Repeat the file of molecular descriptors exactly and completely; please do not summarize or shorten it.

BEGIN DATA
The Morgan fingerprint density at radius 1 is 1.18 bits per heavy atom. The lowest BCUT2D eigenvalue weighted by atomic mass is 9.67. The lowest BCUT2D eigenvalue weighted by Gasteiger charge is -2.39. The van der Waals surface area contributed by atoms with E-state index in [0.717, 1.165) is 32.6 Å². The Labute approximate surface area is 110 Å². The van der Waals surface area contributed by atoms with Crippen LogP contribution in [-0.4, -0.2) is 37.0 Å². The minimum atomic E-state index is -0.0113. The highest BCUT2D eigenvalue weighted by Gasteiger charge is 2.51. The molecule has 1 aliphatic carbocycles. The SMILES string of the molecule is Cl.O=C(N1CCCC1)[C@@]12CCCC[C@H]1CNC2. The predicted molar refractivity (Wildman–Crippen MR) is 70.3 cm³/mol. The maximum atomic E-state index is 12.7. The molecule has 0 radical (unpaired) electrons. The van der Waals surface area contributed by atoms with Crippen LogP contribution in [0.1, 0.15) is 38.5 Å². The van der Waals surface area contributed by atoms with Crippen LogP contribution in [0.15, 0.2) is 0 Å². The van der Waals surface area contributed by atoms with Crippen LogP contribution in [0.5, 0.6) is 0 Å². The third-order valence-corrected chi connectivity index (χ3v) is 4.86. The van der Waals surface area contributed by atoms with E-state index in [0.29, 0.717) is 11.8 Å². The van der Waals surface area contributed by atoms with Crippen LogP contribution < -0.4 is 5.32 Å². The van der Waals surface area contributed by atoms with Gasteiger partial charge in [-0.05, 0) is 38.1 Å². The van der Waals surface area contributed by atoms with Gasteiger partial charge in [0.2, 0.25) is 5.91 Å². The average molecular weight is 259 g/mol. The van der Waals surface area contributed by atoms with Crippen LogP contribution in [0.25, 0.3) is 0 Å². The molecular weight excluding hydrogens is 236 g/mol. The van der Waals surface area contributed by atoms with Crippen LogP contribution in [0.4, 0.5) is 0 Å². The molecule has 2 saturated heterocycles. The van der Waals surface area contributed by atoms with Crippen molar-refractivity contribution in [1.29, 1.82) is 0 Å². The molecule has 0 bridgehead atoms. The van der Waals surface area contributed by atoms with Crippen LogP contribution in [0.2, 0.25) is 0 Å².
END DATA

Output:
The Morgan fingerprint density at radius 1 is 1.18 bits per heavy atom. The lowest BCUT2D eigenvalue weighted by atomic mass is 9.67. The lowest BCUT2D eigenvalue weighted by Gasteiger charge is -2.39. The van der Waals surface area contributed by atoms with E-state index in [0.717, 1.165) is 32.6 Å². The Labute approximate surface area is 110 Å². The van der Waals surface area contributed by atoms with Crippen LogP contribution in [-0.4, -0.2) is 37.0 Å². The minimum atomic E-state index is -0.0113. The highest BCUT2D eigenvalue weighted by Gasteiger charge is 2.51. The molecule has 1 aliphatic carbocycles. The SMILES string of the molecule is Cl.O=C(N1CCCC1)[C@@]12CCCC[C@H]1CNC2. The predicted molar refractivity (Wildman–Crippen MR) is 70.3 cm³/mol. The maximum atomic E-state index is 12.7. The molecule has 0 radical (unpaired) electrons. The van der Waals surface area contributed by atoms with Crippen LogP contribution in [0.1, 0.15) is 38.5 Å². The van der Waals surface area contributed by atoms with Crippen LogP contribution in [0.15, 0.2) is 0 Å². The van der Waals surface area contributed by atoms with Crippen LogP contribution in [0.5, 0.6) is 0 Å². The third-order valence-corrected chi connectivity index (χ3v) is 4.86. The van der Waals surface area contributed by atoms with E-state index in [0.29, 0.717) is 11.8 Å². The van der Waals surface area contributed by atoms with Crippen LogP contribution < -0.4 is 5.32 Å². The van der Waals surface area contributed by atoms with Gasteiger partial charge in [-0.05, 0) is 38.1 Å². The van der Waals surface area contributed by atoms with Gasteiger partial charge in [0.2, 0.25) is 5.91 Å². The average molecular weight is 259 g/mol. The van der Waals surface area contributed by atoms with Crippen LogP contribution in [0.25, 0.3) is 0 Å². The molecular weight excluding hydrogens is 236 g/mol. The van der Waals surface area contributed by atoms with Crippen LogP contribution in [0.4, 0.5) is 0 Å². The molecule has 2 saturated heterocycles. The van der Waals surface area contributed by atoms with Crippen molar-refractivity contribution in [1.29, 1.82) is 0 Å². The molecule has 0 bridgehead atoms. The van der Waals surface area contributed by atoms with Crippen LogP contribution in [0.2, 0.25) is 0 Å².